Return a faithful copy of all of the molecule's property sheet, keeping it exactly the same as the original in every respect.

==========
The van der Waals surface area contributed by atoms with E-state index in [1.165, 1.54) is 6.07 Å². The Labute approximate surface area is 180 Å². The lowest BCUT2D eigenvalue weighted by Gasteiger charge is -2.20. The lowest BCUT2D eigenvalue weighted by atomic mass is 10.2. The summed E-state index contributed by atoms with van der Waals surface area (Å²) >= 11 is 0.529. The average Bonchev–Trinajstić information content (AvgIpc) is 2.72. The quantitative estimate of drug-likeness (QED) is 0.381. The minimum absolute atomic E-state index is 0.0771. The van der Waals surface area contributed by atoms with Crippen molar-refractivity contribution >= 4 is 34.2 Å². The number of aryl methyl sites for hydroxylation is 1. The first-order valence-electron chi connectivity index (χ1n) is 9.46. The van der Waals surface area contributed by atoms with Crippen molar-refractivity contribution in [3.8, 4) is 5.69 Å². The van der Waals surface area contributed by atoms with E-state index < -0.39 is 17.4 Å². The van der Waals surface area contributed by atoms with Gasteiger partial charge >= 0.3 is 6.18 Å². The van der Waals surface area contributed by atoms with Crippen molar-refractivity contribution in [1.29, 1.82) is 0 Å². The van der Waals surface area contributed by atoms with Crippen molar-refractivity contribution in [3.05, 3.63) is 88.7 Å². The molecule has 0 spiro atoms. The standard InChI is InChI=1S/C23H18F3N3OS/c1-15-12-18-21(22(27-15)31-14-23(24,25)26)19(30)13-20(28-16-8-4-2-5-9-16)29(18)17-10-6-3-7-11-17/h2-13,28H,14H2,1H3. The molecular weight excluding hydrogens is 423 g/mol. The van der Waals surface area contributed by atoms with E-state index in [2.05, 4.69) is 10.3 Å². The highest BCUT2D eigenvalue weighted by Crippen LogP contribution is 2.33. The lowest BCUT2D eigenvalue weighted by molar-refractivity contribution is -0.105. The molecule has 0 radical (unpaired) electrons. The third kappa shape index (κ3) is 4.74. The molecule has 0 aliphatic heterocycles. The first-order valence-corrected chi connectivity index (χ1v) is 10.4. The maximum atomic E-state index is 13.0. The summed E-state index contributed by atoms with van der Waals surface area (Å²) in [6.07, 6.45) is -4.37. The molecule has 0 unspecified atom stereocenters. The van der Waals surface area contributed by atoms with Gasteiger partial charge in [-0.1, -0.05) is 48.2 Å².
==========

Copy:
The van der Waals surface area contributed by atoms with E-state index in [1.165, 1.54) is 6.07 Å². The Labute approximate surface area is 180 Å². The lowest BCUT2D eigenvalue weighted by Gasteiger charge is -2.20. The lowest BCUT2D eigenvalue weighted by atomic mass is 10.2. The summed E-state index contributed by atoms with van der Waals surface area (Å²) >= 11 is 0.529. The average Bonchev–Trinajstić information content (AvgIpc) is 2.72. The quantitative estimate of drug-likeness (QED) is 0.381. The minimum absolute atomic E-state index is 0.0771. The van der Waals surface area contributed by atoms with Crippen molar-refractivity contribution >= 4 is 34.2 Å². The number of aryl methyl sites for hydroxylation is 1. The first-order valence-electron chi connectivity index (χ1n) is 9.46. The van der Waals surface area contributed by atoms with Crippen molar-refractivity contribution in [3.8, 4) is 5.69 Å². The van der Waals surface area contributed by atoms with E-state index < -0.39 is 17.4 Å². The van der Waals surface area contributed by atoms with Gasteiger partial charge >= 0.3 is 6.18 Å². The van der Waals surface area contributed by atoms with Crippen molar-refractivity contribution in [1.29, 1.82) is 0 Å². The van der Waals surface area contributed by atoms with Crippen molar-refractivity contribution in [3.05, 3.63) is 88.7 Å². The molecule has 0 spiro atoms. The standard InChI is InChI=1S/C23H18F3N3OS/c1-15-12-18-21(22(27-15)31-14-23(24,25)26)19(30)13-20(28-16-8-4-2-5-9-16)29(18)17-10-6-3-7-11-17/h2-13,28H,14H2,1H3. The molecular weight excluding hydrogens is 423 g/mol. The van der Waals surface area contributed by atoms with E-state index in [2.05, 4.69) is 10.3 Å². The highest BCUT2D eigenvalue weighted by Crippen LogP contribution is 2.33. The lowest BCUT2D eigenvalue weighted by molar-refractivity contribution is -0.105. The molecule has 0 radical (unpaired) electrons. The third kappa shape index (κ3) is 4.74. The molecule has 0 aliphatic heterocycles. The first-order valence-corrected chi connectivity index (χ1v) is 10.4. The maximum atomic E-state index is 13.0. The summed E-state index contributed by atoms with van der Waals surface area (Å²) in [6.07, 6.45) is -4.37. The molecule has 0 unspecified atom stereocenters. The van der Waals surface area contributed by atoms with Gasteiger partial charge in [-0.1, -0.05) is 48.2 Å².